They have made their choice as a single woman. Because her men were already dead. It was her own choice to stay as a woman. & # 39; Miss Begum told her story to Times journalist Antony Loyd, who found her alone at Camp Al Hawl, a facility for some 39,000 refugees in northern Syria.

The three students had first flown to Turkey after telling their parents that they would be out all day. Later, they crossed the border into Syria. Miss Begum said, "I applied for an English-speaking fighter between 20 and 25 years old."

Kadiza married an American, Amira an Australian and Sharmeena a Bosnian. She said, "There have been many repressions of innocent people.

"In some cases, fighters who fought for the caliphate were executed as spies, even though they were innocent."

She said her husband spent six months in prison after she was charged with treason.

She left home in Raqqa in January 2017 with him and her first child, a daughter who later died with her son in the all-out chaos of military defeat.

IS has instructed jihad families to make their own decisions regarding the escape. The couple collapsed, but their husband surrendered to a fighter who resisted the IS. That was the last time she saw him.

– What action could she face if she is allowed to return to the UK?

Interior Minister Ben Wallace said that anyone who returns from the conflict in Syria or Iraq needs to be investigated by the police.

This will determine if they have committed crimes and to ensure that they do not pose a threat to national security.

"There are a number of terrorist offenses that can convict people for crimes committed abroad," he said.

– How should Mrs Begum be treated by British authorities?

Ms. Begum was a student at the Bethnal Green Academy in East London when she fled to Syria in February 2015 with Kadiza Sultana and Amira Abase, who also attended the school.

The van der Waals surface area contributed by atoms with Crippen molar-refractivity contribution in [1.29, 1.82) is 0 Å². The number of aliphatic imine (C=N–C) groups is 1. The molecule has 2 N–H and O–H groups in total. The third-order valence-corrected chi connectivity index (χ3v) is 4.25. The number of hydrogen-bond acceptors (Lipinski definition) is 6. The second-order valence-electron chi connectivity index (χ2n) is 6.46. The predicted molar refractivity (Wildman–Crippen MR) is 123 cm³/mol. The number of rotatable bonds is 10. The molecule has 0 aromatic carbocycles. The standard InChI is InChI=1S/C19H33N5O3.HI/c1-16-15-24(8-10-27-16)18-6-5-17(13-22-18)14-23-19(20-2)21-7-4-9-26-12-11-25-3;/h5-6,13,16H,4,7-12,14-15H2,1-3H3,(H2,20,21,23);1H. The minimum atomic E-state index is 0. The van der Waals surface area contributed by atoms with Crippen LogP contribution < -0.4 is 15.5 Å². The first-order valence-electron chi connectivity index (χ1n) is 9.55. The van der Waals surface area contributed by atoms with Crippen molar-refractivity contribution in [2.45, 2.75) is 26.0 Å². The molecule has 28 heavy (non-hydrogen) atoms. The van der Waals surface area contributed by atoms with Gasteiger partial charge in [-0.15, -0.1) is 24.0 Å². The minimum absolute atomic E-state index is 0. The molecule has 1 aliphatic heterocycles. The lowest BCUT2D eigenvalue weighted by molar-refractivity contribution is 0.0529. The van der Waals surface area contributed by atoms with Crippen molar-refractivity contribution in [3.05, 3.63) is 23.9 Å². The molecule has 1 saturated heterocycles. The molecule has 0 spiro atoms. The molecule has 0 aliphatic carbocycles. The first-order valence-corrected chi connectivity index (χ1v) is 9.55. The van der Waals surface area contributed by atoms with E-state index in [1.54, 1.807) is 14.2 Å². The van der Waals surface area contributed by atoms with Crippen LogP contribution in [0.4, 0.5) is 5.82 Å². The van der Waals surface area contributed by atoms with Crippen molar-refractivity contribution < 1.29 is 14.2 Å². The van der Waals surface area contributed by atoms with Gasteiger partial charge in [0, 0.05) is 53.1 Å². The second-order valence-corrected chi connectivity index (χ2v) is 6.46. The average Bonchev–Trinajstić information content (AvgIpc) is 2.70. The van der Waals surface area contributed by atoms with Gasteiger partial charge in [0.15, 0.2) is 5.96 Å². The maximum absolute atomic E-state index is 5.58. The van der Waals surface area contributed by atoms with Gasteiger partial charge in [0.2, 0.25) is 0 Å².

Tasnime Akunjee, a lawyer who was ordered to leave the girls' families after the disappearance, told the Press Association that the British authorities should be reminded of the former position of former US Police Commissioner Bernard Hogan-Howe.

Lord Hogan-Howe said the girls would be treated as victims unless they committed any other crimes in Syria.

– How many British women and girls have joined the IS and how many have returned?

The lack of government data has led experts to warn that the number of women and minors associated with the IS is likely to have been significantly underestimated.

An estimated 850 people from Britain arrived to support IS in Iraq and Syria, including 145 women and 50 minors, according to a report released by King's College London last year.

Of the 425 returned, only two women and four minors were listed.

– Are they a threat?

Joana Cook, senior research associate at KCL, who participated in the study, said researchers considered women as a potential security threat based on several factors.

She said: & # 39; include the physical security features and training that women have done on IS territory, and the potential to transfer or apply those skills to other places or pass them on to other people … including other women and their children. & # 39;

– What is left of the Islamic State?

When Ms. Begum left for Syria in 2015, IS took control of large areas in northern Syria and northern Iraq.